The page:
It is much easier and quicker to shop when you can look for a familiar and trusted logo on show, and you are more likely to choose the product that you can easily SEE is safe to consume, than to read all the small print on others, which might be equally safe. So food certification applies to many food types.

Halal certification is a business thing.

It’s not funding terrorism, it’s increasing the manufacturers sales, which makes it simply good business sense to have your food products certified ‘safe’ to consume, for every consumer.

Remember too, that air is also halal, and take a good deep breath of fresh air, and count to ten the next time you have to explain to a bigot the way business works for increased profits. 
7 meme

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23 thoughts on “Halal certification. It’s a business thing.

  1. At last a blog with which I can agree completely!! Many thanks for your excellent explanation. However, I shall continue eating pork and shellfish and drinking my favourite Chardonnay!

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    • Careful, David. You might be damned to Hell if you carry on eating bacon so unrepentantly. I’m told that your God’s very uncompromising about things like that. 😉

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  2. The Lord never discussed or commented on food either haram or halal.He only said that the waste from people’s bodies was unclean-which most people would agree with.Jesus Christ would even pardon a sinner like me!!

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  3. The irony is that the same Biffers that (falsely) claim that a Halal certification signifies donation of profits to Jihadists (also false), have the cheek to piss and moan about food not being marked as Halal so they can avoid it…Are they pro or anti Halal markings, help me out here…?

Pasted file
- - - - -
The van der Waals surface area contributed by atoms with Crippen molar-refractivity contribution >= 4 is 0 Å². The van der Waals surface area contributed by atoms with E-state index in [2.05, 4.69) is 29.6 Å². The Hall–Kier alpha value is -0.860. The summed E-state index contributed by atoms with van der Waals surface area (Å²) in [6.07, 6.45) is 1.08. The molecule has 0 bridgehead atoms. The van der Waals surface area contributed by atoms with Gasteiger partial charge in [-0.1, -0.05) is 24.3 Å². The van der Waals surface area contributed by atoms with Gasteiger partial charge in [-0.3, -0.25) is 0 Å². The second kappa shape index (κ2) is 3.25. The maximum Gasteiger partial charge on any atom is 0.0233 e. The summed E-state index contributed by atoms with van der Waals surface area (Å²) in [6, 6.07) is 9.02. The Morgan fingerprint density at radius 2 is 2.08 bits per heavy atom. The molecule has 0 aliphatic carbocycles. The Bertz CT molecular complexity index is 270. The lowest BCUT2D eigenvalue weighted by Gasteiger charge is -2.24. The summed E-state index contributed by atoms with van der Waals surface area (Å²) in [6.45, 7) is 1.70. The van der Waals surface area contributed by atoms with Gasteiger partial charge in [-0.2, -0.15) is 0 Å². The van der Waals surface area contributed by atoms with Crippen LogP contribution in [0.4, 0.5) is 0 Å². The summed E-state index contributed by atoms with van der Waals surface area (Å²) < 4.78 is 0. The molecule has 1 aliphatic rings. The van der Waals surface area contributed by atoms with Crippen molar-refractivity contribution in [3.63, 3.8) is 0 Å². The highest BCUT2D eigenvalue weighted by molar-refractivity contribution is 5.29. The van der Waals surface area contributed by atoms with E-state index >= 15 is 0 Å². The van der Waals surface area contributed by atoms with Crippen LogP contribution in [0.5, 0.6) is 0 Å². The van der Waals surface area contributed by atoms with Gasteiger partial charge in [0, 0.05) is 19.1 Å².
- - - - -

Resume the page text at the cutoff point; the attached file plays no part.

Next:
Re: the above comment from David Woolmer about not consuming “body waste” goes some way to explaining the original motivation for religious dietary laws; pigs lived in their own sewerage, shellfish ate the shit off the ocean floor – all of that was a primitive way of explaining food hygiene by our modern understanding. In hot desert countries without modern refrigeration, high-risk pathogen-carrying foods such as pork and shellfish were seen as dangerous, which translated into religious law – they knew it was bad but thought it was God rather than bacteria that was killing everyone.

    Same reason Halal/Kosher slaughter exists, blood-borne pathogens resulted in disease so they came up with methods of slaughter that drained all of the blood from the animal before preparation for eating, along with spicing (see Curry), salting (salt beef), pickling (Achaar), fermenting, etc. There are all sorts of scriptural explanations for these practices but it was a pragmatic approach to to food hygiene at the time. Biffers say Halal is “backward” but it pre-empted quite a lot of what is standard practice in catering nowadays.

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    • chefnimo, very many thanks for your excellent explanatory post. You surely do know your stuff. Does the first part of your name signify your profession?

      I should have thought that BF would insist on halal logos(if that is the right word) to be displayed by all outlets like restaurants and supermarkets so that any which did not display them would be liable for one of their “visits”similar to their mosque ones and threaten further “action” if these outlets did not conform.That is BF’s standard practice now it seems.